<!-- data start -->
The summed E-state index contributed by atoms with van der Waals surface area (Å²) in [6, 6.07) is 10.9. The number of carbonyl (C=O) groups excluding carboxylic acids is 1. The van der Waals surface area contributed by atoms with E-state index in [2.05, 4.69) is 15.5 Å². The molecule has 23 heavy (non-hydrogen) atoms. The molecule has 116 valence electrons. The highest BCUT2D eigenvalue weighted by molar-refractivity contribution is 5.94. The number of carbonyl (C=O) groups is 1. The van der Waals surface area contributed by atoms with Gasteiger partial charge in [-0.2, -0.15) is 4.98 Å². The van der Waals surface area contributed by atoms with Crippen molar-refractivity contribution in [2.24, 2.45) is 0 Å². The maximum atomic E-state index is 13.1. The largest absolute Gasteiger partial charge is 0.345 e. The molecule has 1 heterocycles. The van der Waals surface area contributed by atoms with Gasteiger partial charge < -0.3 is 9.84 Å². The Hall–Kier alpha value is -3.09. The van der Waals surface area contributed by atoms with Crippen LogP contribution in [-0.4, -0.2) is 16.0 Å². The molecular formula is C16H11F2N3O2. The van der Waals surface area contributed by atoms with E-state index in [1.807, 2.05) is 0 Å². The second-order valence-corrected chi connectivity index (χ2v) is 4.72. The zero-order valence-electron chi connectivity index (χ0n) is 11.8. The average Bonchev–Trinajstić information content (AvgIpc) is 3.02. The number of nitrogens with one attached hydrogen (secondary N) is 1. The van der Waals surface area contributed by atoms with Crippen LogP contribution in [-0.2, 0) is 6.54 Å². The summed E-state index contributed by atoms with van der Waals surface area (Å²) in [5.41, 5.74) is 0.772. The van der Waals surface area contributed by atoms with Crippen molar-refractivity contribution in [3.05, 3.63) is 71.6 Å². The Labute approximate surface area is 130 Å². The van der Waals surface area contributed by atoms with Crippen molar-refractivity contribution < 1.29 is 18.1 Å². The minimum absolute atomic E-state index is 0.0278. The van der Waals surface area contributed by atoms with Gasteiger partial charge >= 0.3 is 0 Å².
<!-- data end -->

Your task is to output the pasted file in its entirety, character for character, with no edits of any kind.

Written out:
The summed E-state index contributed by atoms with van der Waals surface area (Å²) in [6, 6.07) is 10.9. The number of carbonyl (C=O) groups excluding carboxylic acids is 1. The van der Waals surface area contributed by atoms with E-state index in [2.05, 4.69) is 15.5 Å². The molecule has 23 heavy (non-hydrogen) atoms. The molecule has 116 valence electrons. The highest BCUT2D eigenvalue weighted by molar-refractivity contribution is 5.94. The number of carbonyl (C=O) groups is 1. The van der Waals surface area contributed by atoms with Gasteiger partial charge in [-0.2, -0.15) is 4.98 Å². The van der Waals surface area contributed by atoms with Crippen molar-refractivity contribution in [2.24, 2.45) is 0 Å². The maximum atomic E-state index is 13.1. The largest absolute Gasteiger partial charge is 0.345 e. The molecule has 1 heterocycles. The van der Waals surface area contributed by atoms with Gasteiger partial charge < -0.3 is 9.84 Å². The Hall–Kier alpha value is -3.09. The van der Waals surface area contributed by atoms with Crippen LogP contribution in [-0.4, -0.2) is 16.0 Å². The molecular formula is C16H11F2N3O2. The van der Waals surface area contributed by atoms with E-state index in [1.807, 2.05) is 0 Å². The second-order valence-corrected chi connectivity index (χ2v) is 4.72. The zero-order valence-electron chi connectivity index (χ0n) is 11.8. The average Bonchev–Trinajstić information content (AvgIpc) is 3.02. The number of nitrogens with one attached hydrogen (secondary N) is 1. The van der Waals surface area contributed by atoms with Crippen LogP contribution in [-0.2, 0) is 6.54 Å². The summed E-state index contributed by atoms with van der Waals surface area (Å²) in [5.41, 5.74) is 0.772. The van der Waals surface area contributed by atoms with Crippen molar-refractivity contribution in [3.05, 3.63) is 71.6 Å². The Labute approximate surface area is 130 Å². The van der Waals surface area contributed by atoms with Crippen molar-refractivity contribution < 1.29 is 18.1 Å². The minimum absolute atomic E-state index is 0.0278. The van der Waals surface area contributed by atoms with Gasteiger partial charge >= 0.3 is 0 Å².